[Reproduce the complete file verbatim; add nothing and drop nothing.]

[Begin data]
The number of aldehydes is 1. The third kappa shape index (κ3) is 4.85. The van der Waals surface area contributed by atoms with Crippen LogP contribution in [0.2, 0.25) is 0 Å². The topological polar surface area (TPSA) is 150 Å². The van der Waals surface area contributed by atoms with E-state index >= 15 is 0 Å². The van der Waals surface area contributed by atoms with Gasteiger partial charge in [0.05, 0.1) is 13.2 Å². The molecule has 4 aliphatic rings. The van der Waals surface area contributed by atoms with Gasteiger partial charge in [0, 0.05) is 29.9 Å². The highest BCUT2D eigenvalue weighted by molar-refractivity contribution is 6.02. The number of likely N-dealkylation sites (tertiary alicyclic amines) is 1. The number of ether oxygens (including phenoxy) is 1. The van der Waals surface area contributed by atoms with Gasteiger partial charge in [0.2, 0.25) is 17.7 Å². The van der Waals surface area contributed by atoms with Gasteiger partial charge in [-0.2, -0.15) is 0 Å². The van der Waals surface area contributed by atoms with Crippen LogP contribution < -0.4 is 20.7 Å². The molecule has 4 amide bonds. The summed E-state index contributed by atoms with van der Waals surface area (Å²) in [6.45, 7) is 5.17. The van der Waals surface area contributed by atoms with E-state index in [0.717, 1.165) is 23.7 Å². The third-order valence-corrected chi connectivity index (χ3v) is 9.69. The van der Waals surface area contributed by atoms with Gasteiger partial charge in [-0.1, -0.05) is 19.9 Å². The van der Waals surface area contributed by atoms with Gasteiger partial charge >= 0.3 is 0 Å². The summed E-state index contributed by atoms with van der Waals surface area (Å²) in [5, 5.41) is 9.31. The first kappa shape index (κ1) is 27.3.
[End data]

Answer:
The number of aldehydes is 1. The third kappa shape index (κ3) is 4.85. The van der Waals surface area contributed by atoms with Crippen LogP contribution in [0.2, 0.25) is 0 Å². The topological polar surface area (TPSA) is 150 Å². The van der Waals surface area contributed by atoms with E-state index >= 15 is 0 Å². The van der Waals surface area contributed by atoms with Gasteiger partial charge in [0.05, 0.1) is 13.2 Å². The molecule has 4 aliphatic rings. The van der Waals surface area contributed by atoms with Gasteiger partial charge in [0, 0.05) is 29.9 Å². The highest BCUT2D eigenvalue weighted by molar-refractivity contribution is 6.02. The number of likely N-dealkylation sites (tertiary alicyclic amines) is 1. The number of ether oxygens (including phenoxy) is 1. The van der Waals surface area contributed by atoms with Gasteiger partial charge in [0.2, 0.25) is 17.7 Å². The van der Waals surface area contributed by atoms with Gasteiger partial charge in [-0.2, -0.15) is 0 Å². The van der Waals surface area contributed by atoms with Crippen LogP contribution < -0.4 is 20.7 Å². The molecule has 4 amide bonds. The summed E-state index contributed by atoms with van der Waals surface area (Å²) in [6.45, 7) is 5.17. The van der Waals surface area contributed by atoms with E-state index in [0.717, 1.165) is 23.7 Å². The third-order valence-corrected chi connectivity index (χ3v) is 9.69. The van der Waals surface area contributed by atoms with Gasteiger partial charge in [-0.1, -0.05) is 19.9 Å². The van der Waals surface area contributed by atoms with Gasteiger partial charge >= 0.3 is 0 Å². The summed E-state index contributed by atoms with van der Waals surface area (Å²) in [5, 5.41) is 9.31. The first kappa shape index (κ1) is 27.3.